Everybody knows this place. Surely you have seen it on TV any time. The monkeys get inside warm pools while around everything is covered by white snow. Some ape wade its head under the warm water, another jumps to the rocky rim to cool off in the icy morning air, while there’s a pair helping each other to grab parasites from the unreachable part of the back. Without doubt, it’s a wonderful site… But did you thought about getting there? Will you think about it when you’ll plan your trip to Japan? Many people visit Japan, but still not so many think about this magical place. Here, we will explain you how to get there and introduce the many other things to do around the place. Let’s go!
Jigokudani Monkey Park
Jigokudani Monkey Park (地獄谷野猿公苑 Jigokudani Yaen Kōen) is located in the Nagano Prefecture, just near the town of Yamanouchi, some 200 km from Tokyo. It’s part of the bigger Joshinetsu Kogen National Park, also known as Shigakogen, right in the Yokoyu River valley, 850 m above the sea level.
The many hot springs within the valley give it the name of Jigokudani, which in Japanese means “Hell Valley”. It gets fully impressive in winter, when steam and boiling water come out hot from the underground forming warm pools in the middle of a fully snowed landscape. The Japanese Macaques, also referred as Snow Monkeys, wander around the forest during summer, but in winter, when snow falls and it gets -15ºC, they are pleased with some calm baths in the warm pools. Jigokudani is snowed for about four months per year.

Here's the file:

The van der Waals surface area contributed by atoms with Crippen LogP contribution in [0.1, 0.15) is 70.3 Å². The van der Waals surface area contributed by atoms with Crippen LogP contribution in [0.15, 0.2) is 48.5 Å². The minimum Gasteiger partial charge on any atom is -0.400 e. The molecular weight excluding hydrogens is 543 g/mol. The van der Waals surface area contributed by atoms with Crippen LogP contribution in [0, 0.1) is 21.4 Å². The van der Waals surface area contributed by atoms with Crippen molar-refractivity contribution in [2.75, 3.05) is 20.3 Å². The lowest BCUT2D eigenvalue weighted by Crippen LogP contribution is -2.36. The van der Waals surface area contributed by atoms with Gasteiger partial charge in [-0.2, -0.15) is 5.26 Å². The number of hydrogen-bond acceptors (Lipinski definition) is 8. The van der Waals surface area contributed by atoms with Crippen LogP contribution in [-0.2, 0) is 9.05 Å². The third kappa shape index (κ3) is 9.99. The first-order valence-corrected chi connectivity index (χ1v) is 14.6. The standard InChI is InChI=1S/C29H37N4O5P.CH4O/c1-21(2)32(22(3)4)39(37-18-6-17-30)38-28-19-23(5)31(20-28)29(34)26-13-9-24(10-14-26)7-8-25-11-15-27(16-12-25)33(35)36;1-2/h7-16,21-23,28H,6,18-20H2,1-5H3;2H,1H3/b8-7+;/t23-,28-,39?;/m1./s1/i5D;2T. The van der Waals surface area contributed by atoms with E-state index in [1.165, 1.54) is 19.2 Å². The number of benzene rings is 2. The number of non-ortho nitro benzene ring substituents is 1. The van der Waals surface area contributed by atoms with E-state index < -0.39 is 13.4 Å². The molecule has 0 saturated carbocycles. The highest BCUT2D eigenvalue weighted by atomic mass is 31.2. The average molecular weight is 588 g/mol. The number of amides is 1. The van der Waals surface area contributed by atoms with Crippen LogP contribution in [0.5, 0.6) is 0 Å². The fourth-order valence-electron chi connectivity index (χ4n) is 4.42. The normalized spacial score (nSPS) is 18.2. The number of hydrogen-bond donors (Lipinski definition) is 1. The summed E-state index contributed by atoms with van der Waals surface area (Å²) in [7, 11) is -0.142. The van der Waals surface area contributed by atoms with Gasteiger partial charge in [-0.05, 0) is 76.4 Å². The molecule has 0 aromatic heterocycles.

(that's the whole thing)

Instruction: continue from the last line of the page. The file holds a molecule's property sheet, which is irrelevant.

The story began in 1963, when a young macaque female (nicknamed Mukubili) began to wade into the hot water to retrieve a few soybeans that were fallen there. Soon, she realized it was so comfortable, and stayed for longer times. Scientists who were studying the monkeys, especially Mukubili’s group, soon saw other monkeys following her and beginning to take baths. Other troops of macaques joined them after some time, definitely proving that macaques, like humans, can learn by looking at others behavior. After this, Jigokudani’s macaques have been observed learning how to open nuts, wash potatoes and making snowballs. Soon, this improvements spread throughout Japan
Originally human made, the hot springs baths – onsen in Japanese, roten-buro if they are open air – in Jigokudani provide warm water to a total population of 250 Japanese Macaques. The site is not so crowded of tourists as it’s with monkeys, probably because of the food that the park ranges leave there every morning.
The monkeys are mid-sized by monkey standards, with grey and white winter fur that forms thick tufts around their pink faces and deep eyes. They are quite docile and let the small groups of tourists get close and take photos, usually doing as if they where not there. But, anyway, there are always some warnings you should take, which are described some lines below.
There’s a web cam installed in the hot springs. You can enjoy Jigokudani Snow Monkeys here, but, as said, in summer the monkeys are not always there.
You can get to Jigokudani Monkey Park thermal baths by two paths going up the mountain: one coming from Kanbayashi Onsen, a hot spings town; and the other from Yudanaka Train Station, passing through Shibu Onsen.